If Klein was brilliant in spinning the numbers, Yglesias throws up a strawman that would make Ray Bolger proud:
The losses came from the public sector. And they were foreseeable. And they were foreseen by the President of the United States and the Speaker of the House of Representatives and the Majority Leader of the United States Senate and the majority of House members and a majority of Senators. And the President of the United States and the Speaker of the House of Representatives and the Majority Leader of the United States Senate and the majority of House members and a majority of Senators voted for bills that would have prevented that. But because in the Senate a minority of members can get their way, action wasn’t taken. Consequently, we have a horrible jobs number. Which would be bad enough, but the way the American political system works, the minority party that prevented the majority from addressing the crisis will accrue massive political benefits as a result of the collapse.
Conservatives won’t admit it today, but what we’re looking at is a major breakdown of the logic of the American political system.
Of course they were foreseeable. Nearly 75% of the public sector job losses resulted from the end of the census taking process. Those jobs were not permanent, were not meant to be permanent, and were always going to end. To make the unbelievable claim that it is the GOP’s fault that the public sector lost 53,000 permanent jobs - many of which the result of state budget cuts outside of the education sector - is illogical.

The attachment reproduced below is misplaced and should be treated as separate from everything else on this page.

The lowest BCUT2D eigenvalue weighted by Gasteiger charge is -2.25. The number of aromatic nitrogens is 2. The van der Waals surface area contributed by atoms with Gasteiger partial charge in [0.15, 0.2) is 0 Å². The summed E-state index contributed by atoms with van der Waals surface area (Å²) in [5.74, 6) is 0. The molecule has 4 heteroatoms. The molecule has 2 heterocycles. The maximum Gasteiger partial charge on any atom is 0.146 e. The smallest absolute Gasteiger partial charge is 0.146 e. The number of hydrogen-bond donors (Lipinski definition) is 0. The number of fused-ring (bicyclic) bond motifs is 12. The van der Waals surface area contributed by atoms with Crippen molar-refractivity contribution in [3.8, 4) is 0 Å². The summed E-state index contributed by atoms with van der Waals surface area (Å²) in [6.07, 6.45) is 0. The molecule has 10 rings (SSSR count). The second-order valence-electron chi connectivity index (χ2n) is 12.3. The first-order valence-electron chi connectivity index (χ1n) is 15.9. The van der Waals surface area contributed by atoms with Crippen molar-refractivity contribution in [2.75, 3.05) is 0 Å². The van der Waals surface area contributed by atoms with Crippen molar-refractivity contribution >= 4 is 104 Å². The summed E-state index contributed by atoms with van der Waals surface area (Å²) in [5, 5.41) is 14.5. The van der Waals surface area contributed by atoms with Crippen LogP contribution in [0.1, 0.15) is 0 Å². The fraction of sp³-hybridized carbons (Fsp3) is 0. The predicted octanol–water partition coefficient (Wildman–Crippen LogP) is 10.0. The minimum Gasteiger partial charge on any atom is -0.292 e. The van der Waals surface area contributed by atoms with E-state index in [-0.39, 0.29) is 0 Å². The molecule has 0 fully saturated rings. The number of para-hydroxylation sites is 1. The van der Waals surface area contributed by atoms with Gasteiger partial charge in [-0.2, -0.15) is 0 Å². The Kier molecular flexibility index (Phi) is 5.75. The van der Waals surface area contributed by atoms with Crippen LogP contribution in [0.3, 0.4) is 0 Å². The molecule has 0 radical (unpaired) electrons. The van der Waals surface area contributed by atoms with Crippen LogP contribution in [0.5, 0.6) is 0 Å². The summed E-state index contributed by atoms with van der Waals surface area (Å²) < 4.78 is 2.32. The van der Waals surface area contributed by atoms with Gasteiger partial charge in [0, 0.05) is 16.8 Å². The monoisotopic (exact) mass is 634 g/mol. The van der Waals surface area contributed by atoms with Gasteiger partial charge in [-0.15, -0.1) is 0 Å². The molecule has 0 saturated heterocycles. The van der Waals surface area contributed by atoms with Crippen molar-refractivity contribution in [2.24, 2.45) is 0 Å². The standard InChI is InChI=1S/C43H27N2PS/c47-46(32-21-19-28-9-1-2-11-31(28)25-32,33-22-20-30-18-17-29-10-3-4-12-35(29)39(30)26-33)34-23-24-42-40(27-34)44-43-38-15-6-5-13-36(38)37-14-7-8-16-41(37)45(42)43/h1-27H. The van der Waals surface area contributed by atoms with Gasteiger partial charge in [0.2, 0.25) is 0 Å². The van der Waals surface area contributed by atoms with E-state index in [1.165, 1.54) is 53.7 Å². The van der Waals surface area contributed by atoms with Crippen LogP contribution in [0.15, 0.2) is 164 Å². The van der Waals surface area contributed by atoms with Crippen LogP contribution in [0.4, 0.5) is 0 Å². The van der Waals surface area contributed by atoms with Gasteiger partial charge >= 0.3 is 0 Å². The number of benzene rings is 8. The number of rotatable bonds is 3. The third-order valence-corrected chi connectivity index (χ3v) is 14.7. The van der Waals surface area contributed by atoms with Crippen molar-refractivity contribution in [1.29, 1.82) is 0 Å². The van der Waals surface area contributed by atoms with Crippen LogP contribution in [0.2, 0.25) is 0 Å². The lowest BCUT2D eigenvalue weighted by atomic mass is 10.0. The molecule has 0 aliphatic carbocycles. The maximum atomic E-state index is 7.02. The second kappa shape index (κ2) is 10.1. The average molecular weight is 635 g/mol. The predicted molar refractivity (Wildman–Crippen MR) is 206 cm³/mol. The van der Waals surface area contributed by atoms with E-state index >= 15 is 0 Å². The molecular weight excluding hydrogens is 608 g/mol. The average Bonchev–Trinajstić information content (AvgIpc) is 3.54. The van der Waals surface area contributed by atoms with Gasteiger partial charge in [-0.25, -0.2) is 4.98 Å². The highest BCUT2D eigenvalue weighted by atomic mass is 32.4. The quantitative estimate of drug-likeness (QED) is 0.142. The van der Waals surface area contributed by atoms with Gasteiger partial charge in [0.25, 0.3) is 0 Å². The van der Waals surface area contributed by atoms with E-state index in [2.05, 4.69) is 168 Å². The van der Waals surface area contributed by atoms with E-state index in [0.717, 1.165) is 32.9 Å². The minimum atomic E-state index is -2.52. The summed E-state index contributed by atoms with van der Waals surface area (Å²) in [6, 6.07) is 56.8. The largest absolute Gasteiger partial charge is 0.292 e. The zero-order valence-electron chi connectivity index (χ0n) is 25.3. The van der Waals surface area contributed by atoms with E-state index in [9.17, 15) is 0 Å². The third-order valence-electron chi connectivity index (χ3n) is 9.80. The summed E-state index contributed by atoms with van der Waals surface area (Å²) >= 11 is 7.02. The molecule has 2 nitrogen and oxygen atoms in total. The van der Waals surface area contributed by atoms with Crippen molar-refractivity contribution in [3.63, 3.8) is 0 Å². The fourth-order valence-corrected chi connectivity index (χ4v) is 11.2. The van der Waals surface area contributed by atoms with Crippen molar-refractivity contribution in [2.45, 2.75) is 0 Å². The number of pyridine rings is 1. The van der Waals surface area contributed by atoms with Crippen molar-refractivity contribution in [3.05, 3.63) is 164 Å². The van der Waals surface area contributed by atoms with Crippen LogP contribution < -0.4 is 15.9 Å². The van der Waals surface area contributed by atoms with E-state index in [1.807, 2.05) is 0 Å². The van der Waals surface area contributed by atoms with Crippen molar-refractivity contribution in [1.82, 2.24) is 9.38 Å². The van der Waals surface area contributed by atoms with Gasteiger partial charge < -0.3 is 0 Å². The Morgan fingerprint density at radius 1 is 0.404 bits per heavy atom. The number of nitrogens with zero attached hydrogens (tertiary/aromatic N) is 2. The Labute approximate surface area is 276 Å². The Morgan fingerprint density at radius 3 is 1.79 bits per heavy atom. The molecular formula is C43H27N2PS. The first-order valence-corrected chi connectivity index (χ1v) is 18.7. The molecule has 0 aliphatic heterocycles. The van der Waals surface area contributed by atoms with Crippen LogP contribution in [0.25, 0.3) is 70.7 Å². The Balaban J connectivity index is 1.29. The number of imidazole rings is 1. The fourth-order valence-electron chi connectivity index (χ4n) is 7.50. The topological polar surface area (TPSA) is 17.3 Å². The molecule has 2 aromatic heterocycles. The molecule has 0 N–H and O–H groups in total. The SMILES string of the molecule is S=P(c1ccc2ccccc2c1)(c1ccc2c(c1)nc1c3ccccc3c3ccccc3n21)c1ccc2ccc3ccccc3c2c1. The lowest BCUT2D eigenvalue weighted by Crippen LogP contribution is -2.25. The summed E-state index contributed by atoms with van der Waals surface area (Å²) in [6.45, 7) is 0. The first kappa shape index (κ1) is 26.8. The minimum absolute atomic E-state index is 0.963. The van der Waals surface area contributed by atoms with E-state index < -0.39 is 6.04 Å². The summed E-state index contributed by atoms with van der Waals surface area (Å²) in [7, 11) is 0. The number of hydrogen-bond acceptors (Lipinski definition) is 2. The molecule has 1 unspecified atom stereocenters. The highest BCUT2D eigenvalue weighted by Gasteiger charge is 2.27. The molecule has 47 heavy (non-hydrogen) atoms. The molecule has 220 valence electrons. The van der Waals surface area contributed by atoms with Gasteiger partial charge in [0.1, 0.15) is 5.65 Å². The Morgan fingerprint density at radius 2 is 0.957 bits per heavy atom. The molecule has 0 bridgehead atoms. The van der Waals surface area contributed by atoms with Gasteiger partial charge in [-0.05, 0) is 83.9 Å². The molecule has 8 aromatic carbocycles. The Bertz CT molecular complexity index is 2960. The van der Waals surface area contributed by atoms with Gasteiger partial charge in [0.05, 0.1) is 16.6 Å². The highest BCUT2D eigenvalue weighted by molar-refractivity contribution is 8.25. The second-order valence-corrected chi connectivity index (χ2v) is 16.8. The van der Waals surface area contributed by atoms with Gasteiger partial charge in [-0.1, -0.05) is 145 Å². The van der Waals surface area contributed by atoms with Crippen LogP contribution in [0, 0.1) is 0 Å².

Maybe Yglesias should start by repairing that “breakdown in logic” in his own head.
Both these prominent ex-members of Journolist appear not to have missed a beat in shilling for the White House.
Jesus Lord how did I miss this eye-popper from Benen:
For quite a while, Democrats have said the government needed to intervene to prevent the job losses we’re seeing now. Republicans refused. To be sure, the job market would need to be stronger in either case, but the GOP is entirely responsible for holding the job market’s head below water — and yet, they’re also the ones gloating. It’s maddening.
Um…no. “For quite a while” the Democrats have been saying that the stimulus would keep unemployment below 8% and that a million green jobs would be created, and that we had to save the jobs of state workers (and we have to do it again and probably again after that), and that unemployment benefits were good for the economy, and any month now, the Democrat’s policies would bear fruit and we’ll all live happily ever after.
And does Bennen realize people are laughing at him when he blames Republicans for this? With a spread of 59-41 in the senate and a 40 seat majority in the House, the problem is not GOP obstructionism but the rank incompetence of Democratic leaders who not only can’t convince one lousy RINO to jump to their side on anything, but can’t even keep their own caucus together. Reagan regularly convinced several dozen Democrats to vote for his policies. All Harry Reid has to do is to keep his hands from jumping ship and convince Olympia Snowe that the New York Times will give her favorable mention if she votes his way.
All last year we heard the same refrain from the Democrats; you have to give the stimulus time to work and then…you’ll see. Things will be right as rain. This despite the fact, as I mention above, Obama looked the American people in the eye and said the crisis was so dire that members of Congress shouldn’t have to read the bill, just vote yes on it so that jobs can be created immediately.
Now that the stim bill has proved to be a spectacular failure, the Democrats have switched their talking points, pretending they knew all along that the stim bill wasn’t enough and we need to spend more, and more again to get the economy rolling. Reminds me of Tom Wolfe’s description of a test pilot going down in The Right Stuff: “I’ve tried A! I’ve tried B! I’ve tried C! Tell me what else I can try!”
Try the truth. That would be novel.